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The primary purpose of emergency lighting is to illuminate escape routes but it also illuminates other safety equipment.The size and type of your premises and the risk to the occupants will determine the complexity of the emergency lighting required.
Borrowed lighting may be suitable in small premises where the light is from a dependable source, e.g. street lamps, and it will adequately illuminate escape routes. Where borrowed lighting is not suitable, then a number of torches,in strategic positions, can be considered.
Single ‘stand-alone’ escape lighting units may be sufficient in small premises and these can sometimes be combined with exit or directional signs. The level of general illumination should not be significantly reduced by the sign. In larger more complex premises a more comprehensive system of fixed automatic escape lighting is likely to be needed. This will be particularly true in premises with extensive basements or where there are significant numbers of staff or members of the public.
You will have identified the escape routes when carrying out your fire risk assessment and need to ensure that they are all adequately lit. If there are escape routes that are not permanently illuminated by normal lighting,such as external stairs, then a switch, clearly marked ‘Escape lighting’, or some other means of switching on the lighting should be provided at the entry to that area/stairs.
An emergency escape lighting system should normally cover the following:
• each exit door;
• escape routes;
• intersections of corridors;
• outside each final exit and on external escape routes;
• emergency escape signs;• stairways so that each flight receives adequate light;
• changes in floor level;
• windowless rooms and toilet accommodation exceeding 8m2
• firefighting equipment;
• fire alarm call points;
• equipment that would need to be shut down in an emergency;
• lifts; and
• areas in premises greater than 60m2
It is not necessary to provide individual lights (luminaires) for each item above, but there should be a sufficient overall level of light to allow them to be visible and usable.
Emergency escape lighting can be both ‘maintained’, i.e. on all the time, or ‘non maintained’ which only operates when the normal lighting fails. Systems or individual lighting units (luminaires) are designed to operate for durations of between one and three hours. In practice, the three-hour design is the most popular and can help with maintaining limited continued use of the premises during a power failure (other than in an emergency situation).
Emergency escape lighting (luminaires) can be stand-alone dedicated units or incorporated into normal light fittings.There are highly decorative versions of these for those areas that demand aesthetically pleasing fixtures. Power supplies can be rechargeable batteries integral to each unit, a central battery bank or an automatic start generator.
To complement emergency escape lighting,people, especially those unfamiliar with the premises, can be helped to identify exit routes by the use of way-guidance equipment. Way guidance systems usually comprise photoluminescent material, lines of LEDs, or strips of miniature incandescent lamps, forming a continuous marked escape route at lower level (Figure 55). These systems have proved particularly effective when people have to escape through smoke, and for partially-sighted people. They can be particularly useful in premises where they can provide marked routes on floors and in multi-storey premises they can direct people to escape routes which are seldom used.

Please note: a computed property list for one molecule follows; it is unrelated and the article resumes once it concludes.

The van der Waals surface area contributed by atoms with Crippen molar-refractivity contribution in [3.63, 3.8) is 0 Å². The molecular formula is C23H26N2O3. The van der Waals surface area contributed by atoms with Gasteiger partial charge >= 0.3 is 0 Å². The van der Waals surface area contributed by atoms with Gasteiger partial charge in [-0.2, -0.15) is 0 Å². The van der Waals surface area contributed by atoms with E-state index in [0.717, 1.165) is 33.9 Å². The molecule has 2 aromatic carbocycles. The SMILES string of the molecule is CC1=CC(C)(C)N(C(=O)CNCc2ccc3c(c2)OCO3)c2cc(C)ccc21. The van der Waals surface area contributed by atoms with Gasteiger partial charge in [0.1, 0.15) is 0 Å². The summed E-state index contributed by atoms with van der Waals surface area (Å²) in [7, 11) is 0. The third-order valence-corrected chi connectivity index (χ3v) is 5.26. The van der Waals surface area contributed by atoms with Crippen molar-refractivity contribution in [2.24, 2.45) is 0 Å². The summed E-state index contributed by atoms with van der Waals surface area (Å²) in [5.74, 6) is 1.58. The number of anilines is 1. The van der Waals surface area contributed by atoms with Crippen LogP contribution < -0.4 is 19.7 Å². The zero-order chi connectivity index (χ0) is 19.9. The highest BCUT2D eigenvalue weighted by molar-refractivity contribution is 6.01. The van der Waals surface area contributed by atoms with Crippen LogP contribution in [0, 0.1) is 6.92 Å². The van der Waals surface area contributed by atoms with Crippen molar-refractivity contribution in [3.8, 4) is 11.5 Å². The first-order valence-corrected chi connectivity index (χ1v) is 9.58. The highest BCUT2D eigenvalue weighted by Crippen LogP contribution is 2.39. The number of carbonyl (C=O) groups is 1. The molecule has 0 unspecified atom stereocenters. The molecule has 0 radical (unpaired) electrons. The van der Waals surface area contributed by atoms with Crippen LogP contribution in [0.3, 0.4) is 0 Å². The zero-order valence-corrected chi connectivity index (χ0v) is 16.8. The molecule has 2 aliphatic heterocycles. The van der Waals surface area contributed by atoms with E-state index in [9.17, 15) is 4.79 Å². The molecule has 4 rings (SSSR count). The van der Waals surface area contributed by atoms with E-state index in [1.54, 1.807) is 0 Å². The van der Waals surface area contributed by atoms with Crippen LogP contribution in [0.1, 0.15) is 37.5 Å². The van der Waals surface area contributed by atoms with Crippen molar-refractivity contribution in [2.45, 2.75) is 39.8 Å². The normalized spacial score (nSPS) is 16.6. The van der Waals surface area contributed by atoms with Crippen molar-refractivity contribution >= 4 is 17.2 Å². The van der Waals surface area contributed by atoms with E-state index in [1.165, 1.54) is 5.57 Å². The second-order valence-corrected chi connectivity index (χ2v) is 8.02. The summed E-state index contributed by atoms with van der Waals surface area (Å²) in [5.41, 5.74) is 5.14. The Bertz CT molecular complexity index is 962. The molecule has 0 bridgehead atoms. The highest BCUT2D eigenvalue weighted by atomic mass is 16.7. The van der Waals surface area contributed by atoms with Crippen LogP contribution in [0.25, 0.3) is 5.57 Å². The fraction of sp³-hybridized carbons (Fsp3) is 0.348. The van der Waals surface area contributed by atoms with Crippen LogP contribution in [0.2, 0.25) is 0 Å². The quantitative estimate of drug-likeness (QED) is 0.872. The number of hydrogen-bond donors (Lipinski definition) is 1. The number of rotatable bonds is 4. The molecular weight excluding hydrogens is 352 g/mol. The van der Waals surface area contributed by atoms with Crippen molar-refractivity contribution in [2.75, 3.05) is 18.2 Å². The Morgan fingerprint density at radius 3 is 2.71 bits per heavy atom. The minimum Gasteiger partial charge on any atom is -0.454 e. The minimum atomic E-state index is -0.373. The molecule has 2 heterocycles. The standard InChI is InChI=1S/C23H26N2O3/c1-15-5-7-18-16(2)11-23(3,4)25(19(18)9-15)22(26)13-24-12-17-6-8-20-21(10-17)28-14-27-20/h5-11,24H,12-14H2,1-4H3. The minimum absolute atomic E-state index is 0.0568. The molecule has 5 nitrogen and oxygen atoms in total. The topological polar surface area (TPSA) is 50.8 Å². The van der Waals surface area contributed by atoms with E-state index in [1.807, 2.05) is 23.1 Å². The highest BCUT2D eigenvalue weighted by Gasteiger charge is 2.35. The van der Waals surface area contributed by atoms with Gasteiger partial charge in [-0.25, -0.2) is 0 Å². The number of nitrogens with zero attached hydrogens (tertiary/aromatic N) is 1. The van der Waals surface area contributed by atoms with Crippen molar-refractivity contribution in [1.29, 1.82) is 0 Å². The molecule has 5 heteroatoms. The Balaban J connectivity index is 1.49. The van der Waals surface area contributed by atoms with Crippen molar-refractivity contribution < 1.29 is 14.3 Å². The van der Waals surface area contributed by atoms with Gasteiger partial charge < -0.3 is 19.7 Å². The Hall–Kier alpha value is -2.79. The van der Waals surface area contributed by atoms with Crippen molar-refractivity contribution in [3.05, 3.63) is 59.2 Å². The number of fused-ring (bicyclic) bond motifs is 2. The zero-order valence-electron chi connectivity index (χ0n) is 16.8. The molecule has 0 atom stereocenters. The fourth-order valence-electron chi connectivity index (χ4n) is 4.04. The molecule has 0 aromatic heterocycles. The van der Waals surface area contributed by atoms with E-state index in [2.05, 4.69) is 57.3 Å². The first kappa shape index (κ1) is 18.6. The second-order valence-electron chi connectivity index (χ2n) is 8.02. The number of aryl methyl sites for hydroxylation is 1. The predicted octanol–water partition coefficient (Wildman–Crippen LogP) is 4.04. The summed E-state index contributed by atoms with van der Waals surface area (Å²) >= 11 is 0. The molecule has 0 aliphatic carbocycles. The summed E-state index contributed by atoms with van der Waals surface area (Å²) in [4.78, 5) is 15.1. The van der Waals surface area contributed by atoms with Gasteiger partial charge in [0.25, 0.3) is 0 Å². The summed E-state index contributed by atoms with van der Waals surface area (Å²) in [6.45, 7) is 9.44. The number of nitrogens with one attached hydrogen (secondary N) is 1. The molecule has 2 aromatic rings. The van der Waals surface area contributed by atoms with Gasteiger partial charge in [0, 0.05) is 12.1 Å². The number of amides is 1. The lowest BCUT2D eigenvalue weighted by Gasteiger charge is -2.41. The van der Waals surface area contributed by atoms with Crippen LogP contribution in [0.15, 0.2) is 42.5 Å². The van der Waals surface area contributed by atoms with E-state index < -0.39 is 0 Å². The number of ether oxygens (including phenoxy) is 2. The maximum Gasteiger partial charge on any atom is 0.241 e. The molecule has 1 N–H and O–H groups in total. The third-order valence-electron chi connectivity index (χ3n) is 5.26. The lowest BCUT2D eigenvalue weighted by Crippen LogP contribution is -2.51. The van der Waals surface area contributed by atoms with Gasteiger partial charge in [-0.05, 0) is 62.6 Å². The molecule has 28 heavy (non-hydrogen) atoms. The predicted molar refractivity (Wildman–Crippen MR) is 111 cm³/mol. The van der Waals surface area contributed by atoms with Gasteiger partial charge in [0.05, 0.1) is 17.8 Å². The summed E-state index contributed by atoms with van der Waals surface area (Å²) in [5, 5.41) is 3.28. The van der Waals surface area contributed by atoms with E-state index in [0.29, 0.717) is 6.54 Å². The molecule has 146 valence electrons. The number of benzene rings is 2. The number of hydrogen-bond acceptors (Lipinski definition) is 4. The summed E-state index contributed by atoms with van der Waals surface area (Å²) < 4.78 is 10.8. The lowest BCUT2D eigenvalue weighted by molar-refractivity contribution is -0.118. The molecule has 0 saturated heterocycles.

If you decide that you need to install emergency escape lighting or to modify your existing system, any work should be carried out by a competent person in accordance with the appropriate standards. Further guidance is given in BS 5266-1-2016
All emergency lighting systems should be regularly tested and properly maintained to an appropriate standard. Most existing systems will need to be manually tested. However,some modern systems have self-testing facilities that reduce routine checks to a minimum.
Depending on your type of installation you should be able to carry out most of the routine tests yourself. The test method will vary. If you are not sure how to carry out these tests you should contact your supplier or other competent person.
Test facilities often take the form of a ‘fishtail’ key inserted in a special switch either near the main fuse board or adjacent to relevant light switches.Typically, testing would include:
• a daily visual check of any central controls;
• a monthly function test by operating the test facility for a period sufficient to ensure that each emergency lamp illuminates; and
• an annual full discharge test.
Particular care needs to be taken following a full discharge test. Batteries typically take 24 hours to re-charge and the premises should not be re-occupied until the emergency lighting system is fully functioning unless alternative arrangements have been made. Records should be kept for all tests and maintenance.